Inquiring of God: A God-Centered Psychology
When he started his journey to the Jewish bookshelf, the confusion only increased. “I spent time with talmidei hakhamim [religious Torah scholars] who recognize the existence of intention and plan in the world, from which one can derive a personal and national destiny. Exactly what I was looking for. But they came to me with a list of obligations [the mitzvot], which contradicted the hints that I had about what the Master of the Universe wants from me, in the present,” he writes in the book.
On the other hand, he had a problem with the home court as well. “The secular society in which I lived allowed me to interpret the meaning of my existence on my own, encouraged me to embark on an independent path, to discover what was destined for me, but presented a condition for the freedom it offers – giving up God. Giving up intention, and obligation that can be discovered, without which there is no meaning to my journey. The complete freedom that was promised is like a prison to me.”
After the encounter with Yeshayahu Leibowitz, he says, he became another person. And it wasn’t that Leibowitz proved to him that there is a God. Nor that he suddenly understood what God is. He discovered that he had always had a God, even if he had used other names; he just didn’t know it.
In the early 1990s, Caspi participated in the establishment of several dozen groups studying Judaism here, part of the trend to “return to the Jewish bookshelf.” These groups are still studying together today. When he began to teach at Tel Aviv University, he says, secular students started a “world war” against him. They thought he had come to bring them back to religion. They complained about him. They became panicky: Look, the dosim (a derogatory term for Orthodox Jews) have taken over Tel Aviv University, they said (usually seen as a strong hold to the seculars).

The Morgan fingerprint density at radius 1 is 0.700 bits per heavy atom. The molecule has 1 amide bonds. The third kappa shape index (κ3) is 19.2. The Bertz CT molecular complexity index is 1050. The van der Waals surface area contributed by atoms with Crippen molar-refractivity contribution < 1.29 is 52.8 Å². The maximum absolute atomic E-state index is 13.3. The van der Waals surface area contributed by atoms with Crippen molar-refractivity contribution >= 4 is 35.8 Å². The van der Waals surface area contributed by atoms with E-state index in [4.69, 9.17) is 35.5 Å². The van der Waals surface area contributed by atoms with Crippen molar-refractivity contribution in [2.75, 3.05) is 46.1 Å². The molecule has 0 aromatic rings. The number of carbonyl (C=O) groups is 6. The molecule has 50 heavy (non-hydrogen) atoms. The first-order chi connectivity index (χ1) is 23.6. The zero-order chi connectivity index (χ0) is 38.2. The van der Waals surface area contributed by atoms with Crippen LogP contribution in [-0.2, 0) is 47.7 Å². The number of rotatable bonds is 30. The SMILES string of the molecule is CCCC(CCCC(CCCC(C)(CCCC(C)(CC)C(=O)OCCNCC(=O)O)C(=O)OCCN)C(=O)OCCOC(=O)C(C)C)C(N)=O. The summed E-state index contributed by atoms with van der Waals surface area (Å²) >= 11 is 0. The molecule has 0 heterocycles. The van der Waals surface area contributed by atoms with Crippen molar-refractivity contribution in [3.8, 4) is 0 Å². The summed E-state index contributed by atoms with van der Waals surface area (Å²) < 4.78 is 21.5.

Caspi managed to placate some of them, proving that he had no interest in religious preaching and certainly not in religious coercion; that he was talking about something else on another level; that he was simply suggesting a method of working for self-improvement in the spirit of Judaism. He doesn’t touch Israeli religious politics at all. Some were convinced and remained. Some left.
Today, says Caspi, it’s different. Anyone who comes to him has already heard what it’s all about, has read the book and been exposed to his ideas. They come because the word “God” does something to them. They are not thinking at all about returning to religion, but want to come and to listen because they are searching. Even the psychologists who come are of a certain type – those who are capable of recognizing the limitations of psychology; who don’t fall apart when their professional approach is criticized; who are interested in examining its weaknesses; who want to enrich and deepen it. In short, people who are searching.
The English translation (co-authored by me) can be found on Amazon:
And in Hebrew, Lidrosh Elohim, is available in Israeli bookstores.